Trebles all round! Cameron cashes in on Brexit through Belt & Road fund role

Former UK Prime Minister David Cameron has taken on a new role leading a government-backed investment initiative between Britain and China. The fund was announced among a raft of new investment agreements finalised during last week’s two-day visit to Beijing by UK Chancellor Philip Hammond as part of efforts to boost global trade ties before the UK leaves the EU in 2019.
The $1bn fund will focus on improving ports, roads and rail networks between China and its trading partners as part of President Xi Jinping’s trillion-dollar Belt and Road Initiative designed  to revive the ancient Silk Road trade routes between Asia and Europe.
During his visit, which coincided with the UK-China Economic and Financial Dialogue, Hammond appeared at a press conference alongside Chinese Vice Premier Ma Kai to confirm that the two countries would  be simultaneously be  looking to speed up the introduction of the London-Shanghai Stock Connect program, which they claimed would be mutually beneficial to a post-Brexit Britain and a China that is looking to further open up its markets.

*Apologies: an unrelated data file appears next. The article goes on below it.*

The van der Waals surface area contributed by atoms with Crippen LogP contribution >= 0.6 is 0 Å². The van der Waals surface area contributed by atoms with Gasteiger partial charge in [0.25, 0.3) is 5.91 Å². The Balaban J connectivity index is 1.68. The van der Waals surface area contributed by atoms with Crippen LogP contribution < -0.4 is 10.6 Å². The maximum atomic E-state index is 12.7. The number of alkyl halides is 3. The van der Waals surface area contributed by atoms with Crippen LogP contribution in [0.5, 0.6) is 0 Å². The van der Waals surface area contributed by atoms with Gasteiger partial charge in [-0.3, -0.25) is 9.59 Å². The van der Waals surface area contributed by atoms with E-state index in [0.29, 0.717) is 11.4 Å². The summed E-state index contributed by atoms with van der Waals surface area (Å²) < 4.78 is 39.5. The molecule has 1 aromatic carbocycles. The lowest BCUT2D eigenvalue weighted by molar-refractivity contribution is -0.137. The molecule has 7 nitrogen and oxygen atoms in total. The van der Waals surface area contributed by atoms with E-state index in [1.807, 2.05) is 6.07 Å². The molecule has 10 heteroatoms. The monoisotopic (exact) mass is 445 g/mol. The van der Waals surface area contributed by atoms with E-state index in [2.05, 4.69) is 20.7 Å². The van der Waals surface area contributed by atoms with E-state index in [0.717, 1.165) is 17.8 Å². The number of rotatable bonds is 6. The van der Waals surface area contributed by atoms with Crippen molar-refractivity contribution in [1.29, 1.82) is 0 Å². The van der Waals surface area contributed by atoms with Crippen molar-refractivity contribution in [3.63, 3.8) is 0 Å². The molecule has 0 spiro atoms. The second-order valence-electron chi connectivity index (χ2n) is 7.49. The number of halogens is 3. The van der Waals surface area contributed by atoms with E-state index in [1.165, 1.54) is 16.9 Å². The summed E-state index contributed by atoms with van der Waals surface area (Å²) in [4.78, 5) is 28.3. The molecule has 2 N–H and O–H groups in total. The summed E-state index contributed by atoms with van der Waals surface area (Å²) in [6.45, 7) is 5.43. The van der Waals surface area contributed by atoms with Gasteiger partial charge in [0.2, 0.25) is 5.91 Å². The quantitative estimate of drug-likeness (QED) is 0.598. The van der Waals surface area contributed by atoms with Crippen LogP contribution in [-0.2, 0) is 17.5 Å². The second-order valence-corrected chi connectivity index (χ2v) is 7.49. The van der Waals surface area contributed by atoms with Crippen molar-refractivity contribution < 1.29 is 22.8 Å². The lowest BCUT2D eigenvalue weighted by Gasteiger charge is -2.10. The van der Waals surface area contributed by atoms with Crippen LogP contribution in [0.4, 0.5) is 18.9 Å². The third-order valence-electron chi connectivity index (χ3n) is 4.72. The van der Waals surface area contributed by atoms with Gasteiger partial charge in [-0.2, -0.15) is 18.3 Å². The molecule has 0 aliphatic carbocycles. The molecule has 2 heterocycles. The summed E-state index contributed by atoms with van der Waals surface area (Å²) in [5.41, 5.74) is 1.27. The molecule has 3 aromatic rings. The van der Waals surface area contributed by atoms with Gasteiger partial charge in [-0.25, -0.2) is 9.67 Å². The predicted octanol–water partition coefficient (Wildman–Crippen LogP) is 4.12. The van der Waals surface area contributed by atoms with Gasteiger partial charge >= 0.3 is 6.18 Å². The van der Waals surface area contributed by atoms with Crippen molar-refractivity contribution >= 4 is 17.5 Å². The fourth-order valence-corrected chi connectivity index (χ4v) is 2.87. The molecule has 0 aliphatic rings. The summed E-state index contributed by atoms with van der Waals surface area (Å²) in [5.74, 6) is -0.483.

They  also announced moves for banks from both sides to better cooperate and increase their presence and activity in each other’s  country, as well as an agreement on a feasibility study into a Mutual Recognition of Funds that would open up China to the UK’s asset management sector.
Although the BRI  fund has Westminster’s blessing and will be a purely private-sector initiative without recourse to taxpayers’ money,  Cameron’s involvement will  raise eyebrows as the fund will be based in Ireland  rather than the UK, and will therefore benefit from  the republic’s more generous tax environment (although a spokesman insisted that Cameron himself would not be advantaged by its location).
It is also heavy with irony, considering it was Cameron’s decision to hold a referendum on the country’s EU membership as a ploy to silence the Europhobic right-wing of the Conservative party that trigged Brexit and has given such ex-EU bilateral agreements so much added significance.

 
Source: bbc